Exploring Shan Shui in Hong Kong

“The Chinese expression for ‘landscape’ is shan shui or ‘mountains water.’The image suits Hong Kong perfectly. In few other parts of China are hills and sea blended in such dramatic grandeur. Indeed, in very few places around the world is there natural beauty so close to a dynamic city.” - Edward Stokes: Exploring Hong Kong’s Countryside

Hiking in Hong Kong seems a preposterous notion... after all, the country is usually synonymous with the world of trade, high finance... and shopping.

So when we heard that we could go on a hiking holiday in Hong Kong we were openly skeptical. Even when statistics taught us that country parks comprise 40% of Hong Kong’s landmass, somehow we just couldn’t believe it. In 1984, we’d enjoyed the invigorating hustle and bustle of Kowloon but ridge-walks, secluded sandy beaches, and exotic birdlife didn’t remotely enter into our personal recollections of the country.

But after spending six days hiking in Hong Kong this April, we can tell you that the mountains and water... shan shui... are easily accessible and afford spectacular views of wooded, grassed countryside. Deserted villages, intriguing family shrines, blossoms and birdlife abound.

How do you manage the hikes? There are several options. You can go on a guided walk with a large group of say 30 people. Or, you can hire a private guide and head off on a solitary, spiritually uplifting hike of many hours through to several days. Or, you can strike off on your own, using the inexpensive public transportation system of bus and subway to get to the trailhead and back.

We experimented with all three. Plus we visited the Mai Po Nature Reserve where we were lucky enough to see the endangered black-faced spoonbill. Sadly, the 72 individuals we saw represent 25% of the entire world’s population of this bird.

And if you are up for high-class accommodation that is dizzyingly out-of-this world, splurge and stay at The Regent, surely Hong Kong’s finest hotel. Our room was luxurious with a commanding view of the harbour where boats incessantly ply the waters. After six days of energetic hiking the combination shiatsu and Swedish massage we had at their spa was, well, blissful. Afterwards, we strolled to the Gaylord, a nearby Indian restaurant for a sumptuous meal, walked among the streetstalls at the Temple Street Night Market, and returned to the Regent’s lounge for a martini.

Sipping our martinis while overlooking the busiest harbour in the world and watching animated neon signs illuminate the night sky underscored the astonishing, beautiful contradiction that is Hong Kong. As we looked out at the 50+ storey high-rise apartments and towering spires of the city, the notion of hiking and country parks seemed unreal.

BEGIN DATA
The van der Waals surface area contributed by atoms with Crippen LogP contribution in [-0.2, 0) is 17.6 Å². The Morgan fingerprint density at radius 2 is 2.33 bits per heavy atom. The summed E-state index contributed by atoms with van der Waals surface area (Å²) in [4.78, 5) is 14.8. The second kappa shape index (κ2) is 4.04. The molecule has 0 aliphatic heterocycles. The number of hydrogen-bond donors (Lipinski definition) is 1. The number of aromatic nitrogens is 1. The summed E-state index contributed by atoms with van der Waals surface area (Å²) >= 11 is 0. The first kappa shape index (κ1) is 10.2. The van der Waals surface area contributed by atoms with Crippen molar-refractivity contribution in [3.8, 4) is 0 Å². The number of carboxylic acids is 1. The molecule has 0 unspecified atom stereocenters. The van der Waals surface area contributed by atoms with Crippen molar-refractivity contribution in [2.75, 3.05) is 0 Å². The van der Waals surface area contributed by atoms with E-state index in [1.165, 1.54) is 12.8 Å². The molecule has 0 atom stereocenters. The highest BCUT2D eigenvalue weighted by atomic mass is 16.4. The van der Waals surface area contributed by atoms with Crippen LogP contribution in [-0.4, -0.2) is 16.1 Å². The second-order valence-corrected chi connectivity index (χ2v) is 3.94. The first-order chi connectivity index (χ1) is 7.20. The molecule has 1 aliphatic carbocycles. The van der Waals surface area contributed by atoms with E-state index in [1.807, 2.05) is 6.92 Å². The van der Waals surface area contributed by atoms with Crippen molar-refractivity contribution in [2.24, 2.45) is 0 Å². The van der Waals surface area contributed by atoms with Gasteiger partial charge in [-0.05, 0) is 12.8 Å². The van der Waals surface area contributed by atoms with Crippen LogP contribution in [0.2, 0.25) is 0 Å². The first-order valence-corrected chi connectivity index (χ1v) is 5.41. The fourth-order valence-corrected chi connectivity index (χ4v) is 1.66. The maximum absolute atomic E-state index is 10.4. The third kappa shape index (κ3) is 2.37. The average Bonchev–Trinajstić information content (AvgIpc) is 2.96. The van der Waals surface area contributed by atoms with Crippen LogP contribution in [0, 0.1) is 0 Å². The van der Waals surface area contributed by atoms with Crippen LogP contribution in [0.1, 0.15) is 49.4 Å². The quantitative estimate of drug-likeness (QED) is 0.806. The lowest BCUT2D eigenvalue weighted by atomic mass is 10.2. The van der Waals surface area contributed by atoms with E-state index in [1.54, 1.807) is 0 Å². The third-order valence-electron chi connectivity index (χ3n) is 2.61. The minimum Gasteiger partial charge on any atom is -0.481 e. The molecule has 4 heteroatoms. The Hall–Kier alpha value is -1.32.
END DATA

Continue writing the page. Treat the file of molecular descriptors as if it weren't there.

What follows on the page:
But that’s the undeniable attraction of opposites, isn’t it?

Here’s what we recommend you try.

Sai Kung Peninsula

Yorkshire born Hong Kong resident and guide Paul Etherington picked us up at our hotel and whisked us through the city traffic in his comfortable, air-conditioned van. Within an hour we were parked at the trailhead located on the Sai Kung Peninsula at a little fishing village named Wong Shek. We immediately started to ascend the hills on a footpath towards Sharp Peak, an aptly named 485 metre mountain with a rocky scramble for the final 150 metres or so to the peak. Though we found the hiking humid in April, the views of Tai Tan Hoi (Long Harbour) and the beaches at Tai Long Wan (Big Wave Bay) where surfers like to hang out, were ample reward for the effort.

Although the hike is do-able on your own, we recommend you contact Paul. He’s easy-going, hikes to your pace, and knows the routes, local prices and stories very well. Paul was able to inform us about the shrines we saw (including the burial pots) and his insights on life after the handover (when the People’s Republic of China took Hong Kong back from the Brits) were insightful.

This hike is 12 km, covers extreme terrain, and took us 7 hours (including a one-hour stop for lunch). Unbelievably, we only saw two hikers the entire day.

Lantau Island’s Po Lin Monastery: A self-guided hike

Picturesque Lantau is the largest of Hong Kong’s outer islands, being home to Po Lin (Precious Lotus) Monastery and its Tiantau Buddha, the largest seated outdoor Buddha in the world. Seated on a lotus, the 34m high statue towers above the monastery precinct at the top of a giant stone staircase. Surrounded by 6 bronze Bodhisattva statues, it’s worth climbing the 268 steps to look at the views of the surrounding countryside. Although the Lonely Planet guide to Hong Kong advises travellers to avoid going to the monastery on weekends, we didn’t experience crowds.